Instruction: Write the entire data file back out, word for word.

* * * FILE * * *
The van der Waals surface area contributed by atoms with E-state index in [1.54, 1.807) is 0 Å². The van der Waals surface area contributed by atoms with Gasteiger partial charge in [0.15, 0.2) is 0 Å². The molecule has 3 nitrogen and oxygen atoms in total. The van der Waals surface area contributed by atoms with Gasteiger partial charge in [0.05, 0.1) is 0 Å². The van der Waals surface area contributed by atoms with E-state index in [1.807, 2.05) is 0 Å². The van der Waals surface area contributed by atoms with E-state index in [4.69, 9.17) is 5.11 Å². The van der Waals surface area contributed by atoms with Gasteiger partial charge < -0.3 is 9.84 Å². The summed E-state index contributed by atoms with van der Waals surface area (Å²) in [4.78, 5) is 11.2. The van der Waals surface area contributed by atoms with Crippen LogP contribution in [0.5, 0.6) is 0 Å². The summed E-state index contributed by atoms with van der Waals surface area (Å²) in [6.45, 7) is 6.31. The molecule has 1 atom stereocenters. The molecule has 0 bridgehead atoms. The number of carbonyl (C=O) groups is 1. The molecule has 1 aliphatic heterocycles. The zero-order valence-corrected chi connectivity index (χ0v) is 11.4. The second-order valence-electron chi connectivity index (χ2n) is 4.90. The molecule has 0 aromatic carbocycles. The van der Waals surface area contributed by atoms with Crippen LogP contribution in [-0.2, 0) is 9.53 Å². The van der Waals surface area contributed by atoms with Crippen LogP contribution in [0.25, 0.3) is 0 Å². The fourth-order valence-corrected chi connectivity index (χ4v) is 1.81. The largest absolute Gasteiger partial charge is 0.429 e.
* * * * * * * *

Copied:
The van der Waals surface area contributed by atoms with E-state index in [1.54, 1.807) is 0 Å². The van der Waals surface area contributed by atoms with Gasteiger partial charge in [0.15, 0.2) is 0 Å². The molecule has 3 nitrogen and oxygen atoms in total. The van der Waals surface area contributed by atoms with Gasteiger partial charge in [0.05, 0.1) is 0 Å². The van der Waals surface area contributed by atoms with E-state index in [1.807, 2.05) is 0 Å². The van der Waals surface area contributed by atoms with E-state index in [4.69, 9.17) is 5.11 Å². The van der Waals surface area contributed by atoms with Gasteiger partial charge < -0.3 is 9.84 Å². The summed E-state index contributed by atoms with van der Waals surface area (Å²) in [4.78, 5) is 11.2. The van der Waals surface area contributed by atoms with Crippen LogP contribution in [0.5, 0.6) is 0 Å². The summed E-state index contributed by atoms with van der Waals surface area (Å²) in [6.45, 7) is 6.31. The molecule has 1 atom stereocenters. The molecule has 0 bridgehead atoms. The number of carbonyl (C=O) groups is 1. The molecule has 1 aliphatic heterocycles. The zero-order valence-corrected chi connectivity index (χ0v) is 11.4. The second-order valence-electron chi connectivity index (χ2n) is 4.90. The molecule has 0 aromatic carbocycles. The van der Waals surface area contributed by atoms with Crippen LogP contribution in [-0.2, 0) is 9.53 Å². The van der Waals surface area contributed by atoms with Crippen LogP contribution in [0.25, 0.3) is 0 Å². The fourth-order valence-corrected chi connectivity index (χ4v) is 1.81. The largest absolute Gasteiger partial charge is 0.429 e.